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Inbox: Should Bucs hold on to top prospects?

Pirates beat reporter Adam Berry answers fans' questions
January 17, 2017

I don't see the Pirates giving up a bundle of their top prospects for Jose Quintana. As nice as he would look in the rotation, it is not only against their style, but they would also be trading away similar talents that they could control for an even longer period.

I don't see the Pirates giving up a bundle of their top prospects for Jose Quintana. As nice as he would look in the rotation, it is not only against their style, but they would also be trading away similar talents that they could control for an even longer period. What are the chances of the Bucs bringing in a short-term workhorse, even if it means overpaying for a year of an experienced pitcher while our young guys mature and gain experience?
-- Larry H., Pittsburgh

If the White Sox hold on to Quintana or trade him elsewhere, I wouldn't expect the Pirates to spend big on another starter -- a high-upside reclamation project on an affordable one-year deal, maybe, but not another veteran innings-eater.
Realistically, the Bucs could compete with a rotation of Gerrit Cole, Jameson Taillon, Ivan Nova, Chad Kuhl and one of Tyler Glasnow, Steven Brault, Trevor Williams, Andrew Hutchison or Nick Kingham. The idea behind adding someone like Quintana is that he upgrades the top of the rotation for several years at a low cost -- and there aren't many pitchers like that. Given the available free-agent options, can you say with certainty they'll be better this year than Pittsburgh's internal options?
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Still, it's not as if the Pirates' rotation is incomplete as currently constructed. Cole and Taillon have front-line ability. Nova should provide innings and experience. Kuhl was a league-average starter as a rookie, which is valuable at the back of the rotation. There are some intriguing arms in that fifth-starter race, particularly Glasnow.

You make a great point about how a trade full of top prospects would go against the Bucs' typical philosophy, which makes it seem unlikely even though it makes a ton of sense in a vacuum. Another thing to consider: These aren't just run-of-the-mill prospects they'd probably have to give up.
It's easy to think of the prospects as assets in the offseason, pieces to be moved to make a deal. But seeing most of them last week at minicamp was a reminder of how high their ceilings are. Guys like Josh Bell, Glasnow, Austin Meadows, Kevin Newman and Mitch Keller are future core players -- and aside from Keller, they're either in the big leagues or not far away. That's essentially the strongest case against a big trade like Quintana this offseason.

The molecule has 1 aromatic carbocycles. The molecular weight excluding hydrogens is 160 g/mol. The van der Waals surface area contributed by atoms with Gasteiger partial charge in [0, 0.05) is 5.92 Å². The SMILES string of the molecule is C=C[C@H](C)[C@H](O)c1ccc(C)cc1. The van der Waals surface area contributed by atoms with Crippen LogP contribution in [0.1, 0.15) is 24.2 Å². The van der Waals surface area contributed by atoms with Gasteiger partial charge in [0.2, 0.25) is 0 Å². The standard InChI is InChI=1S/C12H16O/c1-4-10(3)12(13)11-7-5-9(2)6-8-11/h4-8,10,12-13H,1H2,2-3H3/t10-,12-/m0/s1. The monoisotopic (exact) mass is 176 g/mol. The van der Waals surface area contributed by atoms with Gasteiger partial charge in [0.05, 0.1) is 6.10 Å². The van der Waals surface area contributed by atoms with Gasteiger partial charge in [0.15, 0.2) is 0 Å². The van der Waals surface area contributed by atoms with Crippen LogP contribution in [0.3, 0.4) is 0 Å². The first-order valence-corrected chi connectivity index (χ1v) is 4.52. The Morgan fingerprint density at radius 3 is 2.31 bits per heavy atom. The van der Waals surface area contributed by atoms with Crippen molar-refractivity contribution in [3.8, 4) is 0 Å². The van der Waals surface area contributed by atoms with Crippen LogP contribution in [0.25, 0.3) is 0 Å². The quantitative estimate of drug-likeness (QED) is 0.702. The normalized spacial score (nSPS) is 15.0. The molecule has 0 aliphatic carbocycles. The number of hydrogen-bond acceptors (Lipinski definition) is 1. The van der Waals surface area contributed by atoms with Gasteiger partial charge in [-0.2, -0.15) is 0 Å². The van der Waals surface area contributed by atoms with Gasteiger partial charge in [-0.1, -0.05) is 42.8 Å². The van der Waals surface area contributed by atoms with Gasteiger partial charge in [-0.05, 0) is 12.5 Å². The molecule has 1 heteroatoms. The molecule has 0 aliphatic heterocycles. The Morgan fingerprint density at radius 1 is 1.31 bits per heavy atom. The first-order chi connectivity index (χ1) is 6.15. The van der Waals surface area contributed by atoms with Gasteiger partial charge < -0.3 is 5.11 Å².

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Why would anyone think it would be a good idea to trade several top prospects for Quintana? Last year he was 13-12, and over five seasons his record is 46-46.
-- Mark C., Kittanning

OK, one more Quintana question. It is never a good idea to evaluate a pitcher solely by his record. We have so many better ways to judge pitchers' performance than wins and losses, which are dependent upon a number of factors the pitcher can't control.
Let's start here: Quintana has the seventh-highest Wins Above Replacement (18.1) among all qualified starters since 2013, according to Fangraphs. He's in between Jonathan Lester and Madison Bumgarner on that list. He ranks 12th in innings pitched since '13, between Corey Kluber and Felix Hernandez. He's put up a 3.35 ERA during that span.
Quintana is a good pitcher, and he's been remarkably consistent -- at least 200 innings the past four years, with ERAs between 3.20 and 3.51. There are valid concerns about pursuing him, primarily the cost of acquiring him, but his record should not be one of them.
Do you believe the Pirates can count on Jungho Kang to be a reliable middle-of-the-lineup bat this year?
--Sam, Mechanicsburg

If he's in the lineup, sure. Obviously, Kang was great as a rookie, and he overcame a summer slump last year to bat .255/.354/.513 with 21 homers in 103 games. When he's on, he looks like a Major League cleanup or five-hole hitter.
The question is how his recent DUI arrest will affect his availability next season. The Pirates are awaiting word from Major League Baseball and preparing as if Kang will be with them at the start of Spring Training and on Opening Day. For now, that's all we know.
Why didn't the Bucs bring Travis Snider back as Matt Joyce's replacement? Any idea who the fourth outfielder/lefty bench bat might end up being? Is it John Jaso?
-- Mark E., Orbisonia

Snider recently signed with the Rangers. He spent most of last season with the Royals' Triple-A team and didn't hit all that well, batting .245/.340/.350 in 84 games. Snider's last big league appearance came in 2015, the year the Pirates traded and wound up re-signing him after he struggled with the Orioles.
An aside: How about that Snider trade tree? Pittsburgh got back Brault, who could crack the rotation this year, and prospect Stephen Tarpley, who turned out to be half of the package (along with outfielder Tito Polo) the Bucs sent to New York to get Nova last year.
Anyway, yes, Jaso looks like Joyce's successor as the fourth outfielder/left-handed bench bat. He will also continue to play first base, backing up Bell, and he may mix in some third this spring. He's set to earn $4 million this year, which is less than Joyce made but still completely reasonable for a bench player.

Adam Berry has covered the Pirates for since 2015. Follow him on Twitter and Facebook, read his blog and listen to his podcast.